By John Renesch
Humanistic psychologist Abraham Maslow’s Hierarchy of Needs declares that self-actualization is a state sought by all human beings once we have satisfied the more basic needs of survival, gratification and belonging.
It seems quite reasonable that as we humans continue to evolve and become more conscious beings there will be a concurrent need for our organizations to follow suit. In his book The Global Brain Awakens, Peter Russell points out the coming Age of Consciousness. As this becomes more widely recognized and people continue on their path of self-actualization, the enterprises, institutions and companies where human beings come together to produce results will need to change dramatically or die.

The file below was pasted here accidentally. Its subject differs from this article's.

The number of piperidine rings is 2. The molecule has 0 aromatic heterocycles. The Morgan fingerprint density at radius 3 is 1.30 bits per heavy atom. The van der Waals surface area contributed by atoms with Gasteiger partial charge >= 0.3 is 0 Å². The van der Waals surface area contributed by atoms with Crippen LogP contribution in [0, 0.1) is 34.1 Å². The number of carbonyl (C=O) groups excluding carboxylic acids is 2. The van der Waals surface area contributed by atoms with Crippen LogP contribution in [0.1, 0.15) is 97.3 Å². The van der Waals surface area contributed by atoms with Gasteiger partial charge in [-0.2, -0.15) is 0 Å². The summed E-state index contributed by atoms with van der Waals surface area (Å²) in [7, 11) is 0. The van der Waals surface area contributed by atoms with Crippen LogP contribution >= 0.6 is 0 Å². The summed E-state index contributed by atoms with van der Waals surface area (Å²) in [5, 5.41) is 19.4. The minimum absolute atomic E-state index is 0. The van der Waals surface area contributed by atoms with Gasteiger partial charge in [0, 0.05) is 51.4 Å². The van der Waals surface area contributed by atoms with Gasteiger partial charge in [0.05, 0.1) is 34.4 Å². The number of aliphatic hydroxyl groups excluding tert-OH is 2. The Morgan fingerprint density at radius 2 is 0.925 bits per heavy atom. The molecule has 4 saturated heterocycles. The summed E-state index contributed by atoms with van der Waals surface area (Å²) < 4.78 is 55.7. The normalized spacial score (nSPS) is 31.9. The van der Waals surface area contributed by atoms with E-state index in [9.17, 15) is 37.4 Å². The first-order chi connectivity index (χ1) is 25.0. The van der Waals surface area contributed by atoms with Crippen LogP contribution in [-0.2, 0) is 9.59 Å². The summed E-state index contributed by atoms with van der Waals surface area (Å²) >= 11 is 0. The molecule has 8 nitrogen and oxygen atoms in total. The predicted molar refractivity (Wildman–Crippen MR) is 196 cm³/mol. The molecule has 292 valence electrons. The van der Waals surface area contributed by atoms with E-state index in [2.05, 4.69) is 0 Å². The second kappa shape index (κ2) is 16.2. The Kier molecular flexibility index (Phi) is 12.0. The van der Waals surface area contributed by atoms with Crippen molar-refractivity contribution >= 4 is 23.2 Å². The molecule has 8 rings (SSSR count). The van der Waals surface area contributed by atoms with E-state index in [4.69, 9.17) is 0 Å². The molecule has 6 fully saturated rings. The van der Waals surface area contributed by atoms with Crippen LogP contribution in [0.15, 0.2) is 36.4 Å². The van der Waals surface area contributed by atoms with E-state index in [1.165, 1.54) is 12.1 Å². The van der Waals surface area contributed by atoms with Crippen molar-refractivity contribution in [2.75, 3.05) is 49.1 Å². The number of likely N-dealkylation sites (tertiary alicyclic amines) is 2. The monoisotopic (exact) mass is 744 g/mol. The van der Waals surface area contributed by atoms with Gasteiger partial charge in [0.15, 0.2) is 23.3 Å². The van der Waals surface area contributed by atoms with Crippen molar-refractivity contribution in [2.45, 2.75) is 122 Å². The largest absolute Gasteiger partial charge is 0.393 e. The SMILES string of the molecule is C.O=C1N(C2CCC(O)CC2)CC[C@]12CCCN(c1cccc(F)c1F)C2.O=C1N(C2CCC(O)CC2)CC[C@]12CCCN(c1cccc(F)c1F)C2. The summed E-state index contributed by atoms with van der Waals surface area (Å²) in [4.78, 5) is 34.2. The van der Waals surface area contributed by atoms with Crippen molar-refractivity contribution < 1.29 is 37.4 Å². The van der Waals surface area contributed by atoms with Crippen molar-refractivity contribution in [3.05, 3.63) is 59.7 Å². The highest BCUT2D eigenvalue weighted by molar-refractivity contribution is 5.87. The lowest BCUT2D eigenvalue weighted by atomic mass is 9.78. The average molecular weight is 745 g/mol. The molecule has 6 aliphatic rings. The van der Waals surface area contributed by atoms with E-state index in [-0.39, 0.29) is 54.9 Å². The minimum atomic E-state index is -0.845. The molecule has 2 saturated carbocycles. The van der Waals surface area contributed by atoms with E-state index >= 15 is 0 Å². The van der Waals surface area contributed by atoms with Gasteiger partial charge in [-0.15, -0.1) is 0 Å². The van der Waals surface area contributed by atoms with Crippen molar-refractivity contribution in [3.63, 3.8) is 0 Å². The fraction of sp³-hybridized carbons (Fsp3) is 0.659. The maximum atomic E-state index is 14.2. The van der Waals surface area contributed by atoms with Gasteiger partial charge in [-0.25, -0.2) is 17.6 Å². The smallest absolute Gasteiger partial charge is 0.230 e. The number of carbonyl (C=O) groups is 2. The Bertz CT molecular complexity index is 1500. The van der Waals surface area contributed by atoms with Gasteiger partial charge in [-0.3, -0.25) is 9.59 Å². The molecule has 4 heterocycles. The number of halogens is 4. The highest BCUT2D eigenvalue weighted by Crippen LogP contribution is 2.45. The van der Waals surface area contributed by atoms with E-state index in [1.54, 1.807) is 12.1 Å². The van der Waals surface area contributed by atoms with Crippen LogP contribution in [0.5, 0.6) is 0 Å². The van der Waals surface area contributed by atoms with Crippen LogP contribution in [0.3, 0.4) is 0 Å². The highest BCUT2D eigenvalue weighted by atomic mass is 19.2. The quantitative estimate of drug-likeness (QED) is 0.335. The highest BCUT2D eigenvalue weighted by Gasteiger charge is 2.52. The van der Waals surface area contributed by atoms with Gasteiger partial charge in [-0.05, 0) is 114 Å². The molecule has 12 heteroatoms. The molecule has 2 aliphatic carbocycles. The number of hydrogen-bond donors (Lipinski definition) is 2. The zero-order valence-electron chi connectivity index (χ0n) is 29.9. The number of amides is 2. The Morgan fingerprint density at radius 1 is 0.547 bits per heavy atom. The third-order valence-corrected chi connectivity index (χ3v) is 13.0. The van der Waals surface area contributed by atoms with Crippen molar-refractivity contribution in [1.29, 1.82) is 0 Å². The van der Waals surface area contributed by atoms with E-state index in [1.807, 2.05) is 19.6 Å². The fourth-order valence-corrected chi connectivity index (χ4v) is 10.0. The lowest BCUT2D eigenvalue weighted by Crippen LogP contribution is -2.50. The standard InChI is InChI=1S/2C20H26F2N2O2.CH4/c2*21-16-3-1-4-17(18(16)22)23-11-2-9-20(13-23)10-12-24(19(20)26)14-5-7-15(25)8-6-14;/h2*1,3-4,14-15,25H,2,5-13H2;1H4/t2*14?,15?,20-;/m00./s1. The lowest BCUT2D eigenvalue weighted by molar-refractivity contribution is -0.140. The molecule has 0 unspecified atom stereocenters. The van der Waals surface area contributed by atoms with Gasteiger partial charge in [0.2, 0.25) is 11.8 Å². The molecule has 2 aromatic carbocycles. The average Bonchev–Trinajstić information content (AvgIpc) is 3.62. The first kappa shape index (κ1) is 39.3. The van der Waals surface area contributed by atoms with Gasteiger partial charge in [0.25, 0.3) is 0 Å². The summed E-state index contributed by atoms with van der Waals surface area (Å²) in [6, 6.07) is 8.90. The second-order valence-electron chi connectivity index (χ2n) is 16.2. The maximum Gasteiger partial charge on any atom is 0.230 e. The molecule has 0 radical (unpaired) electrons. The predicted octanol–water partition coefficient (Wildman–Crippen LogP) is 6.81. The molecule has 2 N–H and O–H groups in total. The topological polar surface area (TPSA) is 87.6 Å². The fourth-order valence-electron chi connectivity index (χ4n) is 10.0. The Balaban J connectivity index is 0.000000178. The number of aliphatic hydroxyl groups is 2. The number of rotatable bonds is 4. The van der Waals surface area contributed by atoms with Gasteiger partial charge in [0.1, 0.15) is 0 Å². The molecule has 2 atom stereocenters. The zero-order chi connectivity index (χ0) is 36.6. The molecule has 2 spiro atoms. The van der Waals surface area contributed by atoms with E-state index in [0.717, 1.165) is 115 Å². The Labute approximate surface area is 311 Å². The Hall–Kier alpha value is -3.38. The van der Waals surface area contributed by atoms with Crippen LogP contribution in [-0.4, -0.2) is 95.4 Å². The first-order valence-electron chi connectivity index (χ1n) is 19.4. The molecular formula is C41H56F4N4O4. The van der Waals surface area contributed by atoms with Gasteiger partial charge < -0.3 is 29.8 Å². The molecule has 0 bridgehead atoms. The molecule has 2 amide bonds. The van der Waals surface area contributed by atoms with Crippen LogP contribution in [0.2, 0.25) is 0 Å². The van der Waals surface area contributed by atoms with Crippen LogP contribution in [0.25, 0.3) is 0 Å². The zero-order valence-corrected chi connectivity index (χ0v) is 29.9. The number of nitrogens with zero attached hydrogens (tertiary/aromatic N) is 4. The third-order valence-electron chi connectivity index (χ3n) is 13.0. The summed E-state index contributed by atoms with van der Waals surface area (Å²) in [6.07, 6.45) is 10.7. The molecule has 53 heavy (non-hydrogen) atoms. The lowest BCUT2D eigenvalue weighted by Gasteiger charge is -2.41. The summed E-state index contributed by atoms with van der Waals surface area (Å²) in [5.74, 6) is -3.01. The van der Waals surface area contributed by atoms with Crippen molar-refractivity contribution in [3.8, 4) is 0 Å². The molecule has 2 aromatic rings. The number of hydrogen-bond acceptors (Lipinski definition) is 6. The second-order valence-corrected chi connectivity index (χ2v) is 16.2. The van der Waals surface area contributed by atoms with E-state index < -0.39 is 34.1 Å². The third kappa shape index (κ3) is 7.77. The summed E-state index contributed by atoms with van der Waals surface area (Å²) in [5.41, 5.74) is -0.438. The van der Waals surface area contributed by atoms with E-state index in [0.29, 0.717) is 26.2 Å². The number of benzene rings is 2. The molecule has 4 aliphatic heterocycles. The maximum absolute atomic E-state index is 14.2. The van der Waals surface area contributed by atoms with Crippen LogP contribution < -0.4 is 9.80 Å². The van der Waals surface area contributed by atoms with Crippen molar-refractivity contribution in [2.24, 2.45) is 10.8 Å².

The “Conscious Organization” is not an end-state where every worker has been certified “enlightened” and each and every element of the company, or division or bureau, or agency, or institution is spotlessly cleaned of any residual unconsciousness. The Conscious Organization, is one which continually examines itself, committed to becoming as conscious as it can. In other words, it has very low tolerance for unconsciousness. It possesses the collective will to be vigilant, the collective commitment to continuous evolution, and the collective courage to act.
Once this Conscious Organization, or anyone involved with it, recognizes a quality, procedure, or other element of its culture which is not conscious, a rallying cry goes out and the organization’s resources are marshaled toward “cleaning up” that area and making it more conscious.